While The US is proposing laws to make all sorts of Internet providers and companies to filter and block certain content in a ruling issued by the Court of Justice of the European Union today, the court ruled that “EU law precludes the imposition of an injunction by a national court which requires an internet service provider to install a filtering system with a view to preventing the illegal downloading of files”
“Such an injunction does not comply with the prohibition on imposing a general monitoring obligation on such a provider, or with the requirement to strike a fair balance between, on the one hand, the right to intellectual property, and, on the other, the freedom to conduct business, the right to protection of personal data and the freedom to receive or impart information”
“It is true that the protection of the right to intellectual property is enshrined in the Charter of Fundamental Rights of the EU. There is, however, nothing whatsoever in the wording of the Charter or in the Court’s case-law to suggest that that right is inviolable and must for that reason be absolutely protected.”
“In the present case, the injunction requiring the installation of a filtering system involves monitoring, in the interests of copyright holders, all electronic communications made through the network of the internet service provider concerned. That monitoring, moreover, is not limited in time. Such an injunction would thus result in a serious infringement of Scarlet’s freedom to conduct its business as it would require Scarlet to install a complicated, costly, permanent computer system at its own expense.”
“What is more, the effects of the injunction would not be limited to Scarlet, as the filtering system would also be liable to infringe the fundamental rights of its customers, namely their right to protection of their personal data and their right to receive or impart information, which are rights safeguarded by the Charter of Fundamental Rights of the EU.”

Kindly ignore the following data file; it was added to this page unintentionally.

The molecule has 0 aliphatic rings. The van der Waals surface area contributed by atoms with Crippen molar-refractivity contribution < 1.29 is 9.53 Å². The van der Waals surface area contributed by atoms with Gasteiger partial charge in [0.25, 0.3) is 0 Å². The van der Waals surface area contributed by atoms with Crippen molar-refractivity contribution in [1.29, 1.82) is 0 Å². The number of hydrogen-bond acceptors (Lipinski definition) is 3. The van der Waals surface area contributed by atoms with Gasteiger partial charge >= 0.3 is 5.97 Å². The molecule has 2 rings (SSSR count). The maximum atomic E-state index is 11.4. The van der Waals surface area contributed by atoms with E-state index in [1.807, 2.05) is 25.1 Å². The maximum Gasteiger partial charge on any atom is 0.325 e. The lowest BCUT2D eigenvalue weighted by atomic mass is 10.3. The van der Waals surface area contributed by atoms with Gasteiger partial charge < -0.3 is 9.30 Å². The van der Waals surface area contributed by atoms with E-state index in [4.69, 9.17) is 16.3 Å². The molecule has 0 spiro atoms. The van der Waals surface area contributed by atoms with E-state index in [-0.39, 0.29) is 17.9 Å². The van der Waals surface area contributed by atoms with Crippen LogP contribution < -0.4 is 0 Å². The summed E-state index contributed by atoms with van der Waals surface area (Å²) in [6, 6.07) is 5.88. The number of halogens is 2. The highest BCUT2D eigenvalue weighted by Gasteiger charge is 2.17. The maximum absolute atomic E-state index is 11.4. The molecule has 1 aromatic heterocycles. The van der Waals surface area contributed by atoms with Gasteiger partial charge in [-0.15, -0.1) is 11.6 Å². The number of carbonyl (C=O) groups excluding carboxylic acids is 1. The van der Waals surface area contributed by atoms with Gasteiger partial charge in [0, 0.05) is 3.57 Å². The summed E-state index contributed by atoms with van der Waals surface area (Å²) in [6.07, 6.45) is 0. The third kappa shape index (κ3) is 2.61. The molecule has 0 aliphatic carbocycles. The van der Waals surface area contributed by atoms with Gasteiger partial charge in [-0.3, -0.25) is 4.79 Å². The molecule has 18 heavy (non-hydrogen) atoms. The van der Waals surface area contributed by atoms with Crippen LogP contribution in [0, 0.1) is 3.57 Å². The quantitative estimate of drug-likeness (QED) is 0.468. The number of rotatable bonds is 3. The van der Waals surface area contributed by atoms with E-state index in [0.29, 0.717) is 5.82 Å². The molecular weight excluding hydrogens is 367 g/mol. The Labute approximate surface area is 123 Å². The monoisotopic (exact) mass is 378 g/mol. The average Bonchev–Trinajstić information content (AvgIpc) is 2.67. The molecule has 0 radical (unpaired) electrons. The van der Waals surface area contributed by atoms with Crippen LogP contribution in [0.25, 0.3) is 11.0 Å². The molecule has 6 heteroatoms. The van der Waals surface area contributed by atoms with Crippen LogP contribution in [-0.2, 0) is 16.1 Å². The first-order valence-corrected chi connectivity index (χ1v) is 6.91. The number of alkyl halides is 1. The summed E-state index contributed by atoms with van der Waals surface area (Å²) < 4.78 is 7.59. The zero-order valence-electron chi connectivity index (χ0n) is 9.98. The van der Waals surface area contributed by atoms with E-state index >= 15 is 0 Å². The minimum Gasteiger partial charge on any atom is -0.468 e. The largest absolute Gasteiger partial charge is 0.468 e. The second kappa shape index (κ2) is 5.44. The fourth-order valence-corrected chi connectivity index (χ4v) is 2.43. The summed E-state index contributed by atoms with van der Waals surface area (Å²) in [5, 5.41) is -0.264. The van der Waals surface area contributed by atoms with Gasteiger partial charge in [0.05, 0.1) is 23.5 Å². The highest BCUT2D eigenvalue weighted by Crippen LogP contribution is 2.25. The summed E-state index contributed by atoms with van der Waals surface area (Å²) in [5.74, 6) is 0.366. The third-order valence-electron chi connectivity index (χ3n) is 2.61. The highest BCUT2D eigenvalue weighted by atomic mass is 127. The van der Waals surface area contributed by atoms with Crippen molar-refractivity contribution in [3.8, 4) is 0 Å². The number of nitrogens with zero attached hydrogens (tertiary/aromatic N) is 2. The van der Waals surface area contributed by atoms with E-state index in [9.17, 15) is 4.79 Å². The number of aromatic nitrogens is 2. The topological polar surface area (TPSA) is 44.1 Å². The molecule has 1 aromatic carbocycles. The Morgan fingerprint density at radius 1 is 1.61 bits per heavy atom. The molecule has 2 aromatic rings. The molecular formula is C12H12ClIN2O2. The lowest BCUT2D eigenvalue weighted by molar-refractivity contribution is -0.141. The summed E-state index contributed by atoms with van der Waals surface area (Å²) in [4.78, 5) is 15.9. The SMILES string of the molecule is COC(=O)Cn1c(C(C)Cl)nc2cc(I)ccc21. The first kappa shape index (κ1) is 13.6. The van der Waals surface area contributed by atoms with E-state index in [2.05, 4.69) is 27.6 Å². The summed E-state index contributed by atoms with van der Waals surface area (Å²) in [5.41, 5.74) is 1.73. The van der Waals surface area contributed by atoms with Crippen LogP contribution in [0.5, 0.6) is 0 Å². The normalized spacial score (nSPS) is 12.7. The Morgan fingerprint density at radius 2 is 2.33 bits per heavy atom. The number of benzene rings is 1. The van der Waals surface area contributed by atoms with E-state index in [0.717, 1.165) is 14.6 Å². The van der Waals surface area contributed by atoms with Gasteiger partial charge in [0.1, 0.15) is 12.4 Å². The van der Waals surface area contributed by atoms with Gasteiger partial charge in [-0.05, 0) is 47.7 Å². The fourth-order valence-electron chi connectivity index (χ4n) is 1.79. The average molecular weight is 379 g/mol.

“”It is common ground, first, that the injunction would involve a systematic analysis of all content and the collection and identification of users’ IP addresses from which unlawful content on the network is sent. Those addresses are protected personal data. “”
“”Secondly, the injunction could potentially undermine freedom of information since that system might not distinguish adequately between unlawful content and lawful content, with the result that its introduction could lead to the blocking of lawful communications.
“”Consequently, the Court finds that, in adopting the injunction requiring Scarlet to install such a filtering system, the national court would not be respecting the requirement that a fair balance be struck between the right to intellectual property, on the one hand, and the freedom to conduct business, the right to protection of personal data and the right to receive or impart information, on the other.
“Accordingly, the Court’s reply is that EU law precludes an injunction made against an internet service provider requiring it to install a system for filtering all electronic communications passing via its services which applies indiscriminately to all its customers, as a preventive measure, exclusively at its expense, and for an unlimited period.”
That is a well balanced statement that justifies the right decision. It is a statement that could be re-hashed by opponents of the of the US proposed laws to good effect without paying out for legal advice.
Noted an authoratative comment & info links regarding proposed laws on another domain blog http://dannosblog.com/2011/11/18/2116/ It is good to see the silent majority voicing its opinion over this real threat to democracy.